However, with regard to provisions that fall within EU exclusive competence, such as common commercial policy (trade), an opt-out would be both legally and practically difficult. Legally because in the area of exclusive competence, the Netherlands would need to get a special empowerment from the Union in order to be able to act on its own (pursuant to Article 2(1) TFEU). Practically, opting out from trade provisions would face immense difficulties. Not only would this be difficult because this part of the Association Agreement already provisionally applies, but also for another reason: if Ukrainian goods were imported to EU under lower customs tariffs, how could the goods circulate freely within the EU if the Netherlands would not apply these lower customs tariffs due to its opt-out to the Association Agreement? In essence, the EU would become a free trade area rather than a customs union.
It therefore seems most likely that the content of the agreement will remain unchanged. It is most probable that the Agreement will (continue to) be provisionally applied until the final solution on the Dutch position is reached. Provisional application of an agreement is namely, according to Article 218(5) TFEU, possible before its entry into force. The EU-Ukraine association agreement was adopted in 2014 and is already being applied provisionally. Since 2014, the titles on Justice, freedom and security (Title III), on Economic and sector co-operation (Title V), on Financial cooperation, with anti-fraud provisions (Title VI), and Institutional General and Final Provisions (Title VII) have been provisionally applied. The title on Trade and trade-related matters (Title IV) has had provisional application since the beginning of 2016. A provisional application is common with regard to international agreements and has happened on more than one occasion, including for the Association Agreements with Georgia and Moldova.
Potential influence on Brexit and Turkey’s membership in the EU
Perhaps an even more important question is whether a Dutch NO vote could have an influence on other high profile association and accession agreements. A pertinent example in this regard is Turkey. Recently, the EU leaders promised to reopen a chapter of the long-frozen accession negotiations in return for Turkey’s help with the EU refugee crisis. Turkey, which applied for the full EU membership already in 1987, became an official candidate country in 1999. Accession negotiations started in 2005, but were not progressing, with both sides dragging their feet. With the current renewed impetus, and the opening of some chapters for negotiation, future EU membership of Turkey again seems a real, albeit currently remote, possibility.
There is no direct legal link between the EU-Ukraine Association Agreement and the potential future Accession Agreement with Turkey. The link between the two, however, goes over the political bridge of the Brexit where the results of the referendum on 23 June 2016 might be influenced by both the results of the Dutch referendum as well as by the question of potential accession of Turkey to the EU. The UK public debate already confirmed that voters would be likely to vote in favour of leaving the EU should Turkey join. Politically, it is therefore to be expected that the accession negotiations with Turkey will slow down and may even come to halt before the Brexit referendum. Also, both France and Austria are determined to hold referenda for accession of Turkey, and to that list one might – in the light of recent events - perhaps also add the Netherlands. Moreover, the Cyprus question will probably also slow down the negotiations with Turkey, regardless of Brexit.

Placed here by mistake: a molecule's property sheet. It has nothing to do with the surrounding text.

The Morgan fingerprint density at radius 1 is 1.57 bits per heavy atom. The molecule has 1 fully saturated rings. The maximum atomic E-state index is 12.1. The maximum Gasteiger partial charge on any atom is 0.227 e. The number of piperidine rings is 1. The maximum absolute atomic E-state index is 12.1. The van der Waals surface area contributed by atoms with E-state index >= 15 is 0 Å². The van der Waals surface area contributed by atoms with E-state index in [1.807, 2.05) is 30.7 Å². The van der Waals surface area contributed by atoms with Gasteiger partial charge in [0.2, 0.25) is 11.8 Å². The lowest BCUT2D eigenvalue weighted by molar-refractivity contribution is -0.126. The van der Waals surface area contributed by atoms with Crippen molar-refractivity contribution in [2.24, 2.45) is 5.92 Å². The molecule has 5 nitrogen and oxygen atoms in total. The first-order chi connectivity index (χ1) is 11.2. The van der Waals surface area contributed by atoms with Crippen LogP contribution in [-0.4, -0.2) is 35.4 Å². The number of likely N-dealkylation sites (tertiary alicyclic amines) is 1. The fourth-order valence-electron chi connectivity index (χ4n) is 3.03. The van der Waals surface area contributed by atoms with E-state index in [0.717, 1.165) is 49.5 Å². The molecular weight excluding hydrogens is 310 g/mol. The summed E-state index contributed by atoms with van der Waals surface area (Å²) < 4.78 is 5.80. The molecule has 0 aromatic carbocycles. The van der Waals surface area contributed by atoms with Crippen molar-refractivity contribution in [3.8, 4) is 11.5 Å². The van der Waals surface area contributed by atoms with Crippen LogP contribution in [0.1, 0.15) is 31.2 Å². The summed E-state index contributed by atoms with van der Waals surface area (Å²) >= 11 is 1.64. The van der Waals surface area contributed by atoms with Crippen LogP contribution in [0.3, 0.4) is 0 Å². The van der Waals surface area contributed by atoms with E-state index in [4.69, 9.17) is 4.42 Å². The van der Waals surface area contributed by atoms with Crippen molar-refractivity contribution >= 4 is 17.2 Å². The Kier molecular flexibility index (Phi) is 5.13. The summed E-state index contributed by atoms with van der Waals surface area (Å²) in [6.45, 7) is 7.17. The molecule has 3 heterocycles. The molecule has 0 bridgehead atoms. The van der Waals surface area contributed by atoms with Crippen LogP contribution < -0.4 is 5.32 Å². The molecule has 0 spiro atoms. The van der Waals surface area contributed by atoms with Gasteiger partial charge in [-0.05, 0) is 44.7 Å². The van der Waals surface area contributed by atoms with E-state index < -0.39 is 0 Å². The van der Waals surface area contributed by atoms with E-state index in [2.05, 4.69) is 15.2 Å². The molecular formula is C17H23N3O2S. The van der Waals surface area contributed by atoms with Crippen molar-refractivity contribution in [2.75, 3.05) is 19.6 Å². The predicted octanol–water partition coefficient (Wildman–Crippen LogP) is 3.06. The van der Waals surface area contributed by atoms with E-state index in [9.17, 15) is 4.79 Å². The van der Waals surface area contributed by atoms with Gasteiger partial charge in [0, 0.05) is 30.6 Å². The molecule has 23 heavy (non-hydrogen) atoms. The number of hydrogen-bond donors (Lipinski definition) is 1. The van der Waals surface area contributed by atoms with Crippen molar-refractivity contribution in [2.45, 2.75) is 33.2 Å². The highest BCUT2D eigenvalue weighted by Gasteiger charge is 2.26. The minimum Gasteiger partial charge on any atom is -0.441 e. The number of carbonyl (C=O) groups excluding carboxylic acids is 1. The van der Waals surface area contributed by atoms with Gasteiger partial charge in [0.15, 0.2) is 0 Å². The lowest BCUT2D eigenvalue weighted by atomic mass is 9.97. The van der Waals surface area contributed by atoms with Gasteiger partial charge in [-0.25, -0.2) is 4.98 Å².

Legally, however, the Dutch rejection of the EU-Ukraine Association Agreement will have no implications for the potential negotiation of an Accession Agreement with Turkey. The two types of agreements show rather differences than similarities. While the EU-Ukraine agreement is a mixed agreement concluded with the consent of the European Parliament and unanimity in the Council (Articles 218(6 and 8) TFEU), the accession agreement is concluded only between the Member States of the EU and the acceding state (Article 49 TEU). Furthermore, with regard to the legal base, the EU-Ukraine Association Agreement was based on Articles 31(1), 37 TEU and 217 TFEU. While Article 217 TFEU gives the Union a general competence to conclude association agreements, the other two Articles concern the Common foreign and security policy (CFSP). The Accession Agreement, however, not being a mixed agreement, is a classical international agreement between several states and thus has no legal base as such in the European treaties: Article 49 TEU simply stipulates the basic requirements and procedure for accession. Moreover, an Accession Agreement– contrary to Association Agreements – has to date not been provisionally applied. Therefore, the procedure for conclusion as well as ratification requirements of these two types of agreements are different, with accession agreements needing to be ratified (only) by EU Member States and the future Member State.
In conclusion, the Dutch referendum should be taken as a warning for the European Union leaders that things can rather easily go wrong if the EU does not sufficiently engage with the domestic level in the context of some of its more controversial decision-making. The almost complete apathy of the Dutch government towards the referendum and the lack of serious attempts at defending the decision to sign the agreement almost certainly contributed to the rejection of the Association Agreement with the Ukraine. The lesson that should be therefore drawn for the future is, as the House of Lords EU committee recently argued for the UK, that Member States should actively take responsibility for their EU Membership, and the decisions they take in that context, and be prepared to defend them at the national level.
Barnard & Peers: chapter 2, chapter 25
Photo credit: www.dawn.com